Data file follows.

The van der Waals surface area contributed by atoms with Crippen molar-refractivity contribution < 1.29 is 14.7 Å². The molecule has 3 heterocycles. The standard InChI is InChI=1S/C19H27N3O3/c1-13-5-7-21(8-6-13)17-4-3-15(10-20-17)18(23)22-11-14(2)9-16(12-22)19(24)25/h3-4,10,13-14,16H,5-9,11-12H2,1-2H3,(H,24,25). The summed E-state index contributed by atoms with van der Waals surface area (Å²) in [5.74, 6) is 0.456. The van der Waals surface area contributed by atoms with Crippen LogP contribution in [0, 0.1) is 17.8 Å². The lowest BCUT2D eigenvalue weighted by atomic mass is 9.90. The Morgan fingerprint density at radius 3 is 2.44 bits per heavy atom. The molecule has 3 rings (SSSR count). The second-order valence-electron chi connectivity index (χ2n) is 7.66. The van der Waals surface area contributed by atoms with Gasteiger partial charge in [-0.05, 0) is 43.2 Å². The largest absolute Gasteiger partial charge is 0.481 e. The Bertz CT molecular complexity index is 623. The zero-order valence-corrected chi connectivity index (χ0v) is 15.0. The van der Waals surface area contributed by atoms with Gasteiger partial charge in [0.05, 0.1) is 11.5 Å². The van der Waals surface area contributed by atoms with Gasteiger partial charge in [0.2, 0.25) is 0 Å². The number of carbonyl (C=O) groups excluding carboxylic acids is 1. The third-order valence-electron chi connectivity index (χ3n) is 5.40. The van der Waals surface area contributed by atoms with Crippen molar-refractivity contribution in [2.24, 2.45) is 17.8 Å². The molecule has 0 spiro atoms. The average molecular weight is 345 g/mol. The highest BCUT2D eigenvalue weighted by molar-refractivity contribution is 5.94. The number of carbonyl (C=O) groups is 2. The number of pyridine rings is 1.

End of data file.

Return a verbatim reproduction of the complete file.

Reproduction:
The van der Waals surface area contributed by atoms with Crippen molar-refractivity contribution < 1.29 is 14.7 Å². The molecule has 3 heterocycles. The standard InChI is InChI=1S/C19H27N3O3/c1-13-5-7-21(8-6-13)17-4-3-15(10-20-17)18(23)22-11-14(2)9-16(12-22)19(24)25/h3-4,10,13-14,16H,5-9,11-12H2,1-2H3,(H,24,25). The summed E-state index contributed by atoms with van der Waals surface area (Å²) in [5.74, 6) is 0.456. The van der Waals surface area contributed by atoms with Crippen LogP contribution in [0, 0.1) is 17.8 Å². The lowest BCUT2D eigenvalue weighted by atomic mass is 9.90. The Morgan fingerprint density at radius 3 is 2.44 bits per heavy atom. The molecule has 3 rings (SSSR count). The second-order valence-electron chi connectivity index (χ2n) is 7.66. The van der Waals surface area contributed by atoms with Gasteiger partial charge in [-0.05, 0) is 43.2 Å². The largest absolute Gasteiger partial charge is 0.481 e. The Bertz CT molecular complexity index is 623. The zero-order valence-corrected chi connectivity index (χ0v) is 15.0. The van der Waals surface area contributed by atoms with Gasteiger partial charge in [0.05, 0.1) is 11.5 Å². The van der Waals surface area contributed by atoms with Gasteiger partial charge in [0.2, 0.25) is 0 Å². The number of carbonyl (C=O) groups excluding carboxylic acids is 1. The third-order valence-electron chi connectivity index (χ3n) is 5.40. The van der Waals surface area contributed by atoms with Crippen molar-refractivity contribution in [2.24, 2.45) is 17.8 Å². The molecule has 0 spiro atoms. The average molecular weight is 345 g/mol. The highest BCUT2D eigenvalue weighted by molar-refractivity contribution is 5.94. The number of carbonyl (C=O) groups is 2. The number of pyridine rings is 1.